In Cases 1, 3, 4, and 5, we explored previous operative beds, dealing with abnormal planes related to postoperative scarring. It is for these cases that intraoperative US has been particularly helpful in identifying normal neurovascular and muscular structures, identifying pathology, and limiting the dissection necessary to perform safe and adequate surgery. In Case 4 in particular, finding the ilioinguinal nerve (which is very small) within a mass of scar tissue without any intraoperative guidance would have been very challenging and frustrating.

From a technical standpoint, to optimize US imaging, the highest-frequency US probe possible should be used. However, high-frequency probes have less deep-tissue penetration. The choice of probe, therefore, depends on the depth of the pathology. As summarized nicely by Koenig et al., superficial lesions, such as the median nerve, should be examined with 15–18-MHz transducers, whereas deep nerves, such as the sciatic nerve or the brachial plexus, are better examined with 9–12-MHz transducers.7

The US appearance of peripheral nerves is typically dark nerve (hypoechoic) seen on a bright (hyperechoic) background.1 Often the nerve itself will have a fascicular echotexture, which can help differentiate it from tendons, which have a more fibrillar texture.10 The quality of the US machine is also key in obtaining high-resolution imaging.

One challenge to the use of intraoperative US is the availability and willingness of an experienced radiologist and/or technician to come to the operating room. This factor can be mitigated as the surgeon gains familiarity with ultrasonographic appearance of nerves and lesions, as well as the technical nuances of using a US machine.

Conclusions

Minimally invasive surgical approaches are appealing to patients and surgeons. In peripheral nerve surgery, refining the localization of normal and pathological anatomy can minimize the need for extensive exposures, decrease incision size, improve cosmesis, decrease operative time, reduce postoperative pain, and improve patient and surgeon satisfaction. We find it particularly useful when dealing with multiple lesions, small lesions, deep or difficult-to-localize nerves, and in scarred operative beds, whether from previous surgery or trauma. Similar to the emergence of electrophysiology as standard practice in peripheral nerve diagnosis and stealth navigation in localizing deeply seated brain tumors, it is probable that the use of intraoperative US assistance will gain comparable traction.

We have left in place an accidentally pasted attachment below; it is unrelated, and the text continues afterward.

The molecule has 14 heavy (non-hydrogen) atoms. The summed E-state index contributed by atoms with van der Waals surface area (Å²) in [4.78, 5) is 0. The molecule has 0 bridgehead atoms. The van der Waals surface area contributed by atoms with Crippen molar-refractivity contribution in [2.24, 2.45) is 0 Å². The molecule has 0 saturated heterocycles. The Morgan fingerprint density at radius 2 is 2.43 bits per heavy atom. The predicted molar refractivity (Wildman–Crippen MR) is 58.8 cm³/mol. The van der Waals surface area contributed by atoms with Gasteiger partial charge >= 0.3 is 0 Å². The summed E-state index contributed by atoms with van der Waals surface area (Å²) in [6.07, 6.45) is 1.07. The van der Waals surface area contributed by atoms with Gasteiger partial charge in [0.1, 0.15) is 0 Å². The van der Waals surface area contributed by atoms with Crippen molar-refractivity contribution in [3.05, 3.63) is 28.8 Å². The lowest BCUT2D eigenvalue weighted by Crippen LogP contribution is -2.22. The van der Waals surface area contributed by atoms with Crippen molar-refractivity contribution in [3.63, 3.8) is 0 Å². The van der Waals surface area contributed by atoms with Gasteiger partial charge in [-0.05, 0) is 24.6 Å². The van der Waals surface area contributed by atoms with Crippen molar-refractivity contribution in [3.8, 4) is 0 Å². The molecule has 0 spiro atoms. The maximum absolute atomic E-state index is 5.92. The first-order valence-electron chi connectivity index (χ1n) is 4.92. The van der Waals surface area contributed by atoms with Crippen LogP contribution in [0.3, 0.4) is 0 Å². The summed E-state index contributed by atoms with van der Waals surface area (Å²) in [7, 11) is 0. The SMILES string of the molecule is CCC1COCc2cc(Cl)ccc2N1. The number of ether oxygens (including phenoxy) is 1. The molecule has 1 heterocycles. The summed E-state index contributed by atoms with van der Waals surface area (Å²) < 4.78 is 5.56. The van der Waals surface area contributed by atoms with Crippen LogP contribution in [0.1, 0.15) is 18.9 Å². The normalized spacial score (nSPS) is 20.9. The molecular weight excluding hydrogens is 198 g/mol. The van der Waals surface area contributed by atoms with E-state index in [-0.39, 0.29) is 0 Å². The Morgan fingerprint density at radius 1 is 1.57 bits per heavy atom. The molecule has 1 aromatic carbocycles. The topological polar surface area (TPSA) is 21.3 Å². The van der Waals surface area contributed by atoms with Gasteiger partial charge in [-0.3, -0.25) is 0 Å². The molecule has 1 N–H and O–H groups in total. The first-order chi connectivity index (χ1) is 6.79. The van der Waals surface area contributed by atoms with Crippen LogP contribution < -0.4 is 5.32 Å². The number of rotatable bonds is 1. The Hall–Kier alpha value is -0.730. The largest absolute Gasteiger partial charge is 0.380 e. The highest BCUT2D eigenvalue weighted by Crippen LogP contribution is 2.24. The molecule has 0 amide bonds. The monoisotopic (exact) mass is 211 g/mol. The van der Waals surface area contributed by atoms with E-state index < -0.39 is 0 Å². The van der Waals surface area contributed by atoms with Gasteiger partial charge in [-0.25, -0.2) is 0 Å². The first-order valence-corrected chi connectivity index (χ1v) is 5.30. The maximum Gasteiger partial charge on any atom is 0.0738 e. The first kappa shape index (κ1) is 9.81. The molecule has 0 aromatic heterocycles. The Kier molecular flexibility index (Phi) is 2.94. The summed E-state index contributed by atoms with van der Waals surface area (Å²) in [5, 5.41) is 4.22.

Looking forward, neurosurgeons will benefit from a detailed understanding of the ultrasonic anatomy of the peripheral nerves and the associated pathologies. Improvements in technology have made US increasingly useful as a real-time imaging modality. High-resolution US can define not only nerves and pathology, but also intra-neural anatomy. The ultrasonographic fascicular anatomy, which has become substantially more important in the era of nerve transfers, will be an element of peripheral nerve surgery that trainees and experienced surgeons alike will not be able to overlook.

The cases presented here demonstrate the situations that are particularly amenable to intraoperative US assistance. We have found that the low risk, low cost, and ease of intraoperative US assistance are beneficial to both surgeon and patient.

Author Contributions

Conception and design: Hanna, Haldeman. Analysis and interpretation of data: all authors. Drafting the article: all authors. Critically revising the article: all authors. Approved the final version of the manuscript on behalf of all authors: Hanna. Administrative/technical/material support: Haldeman.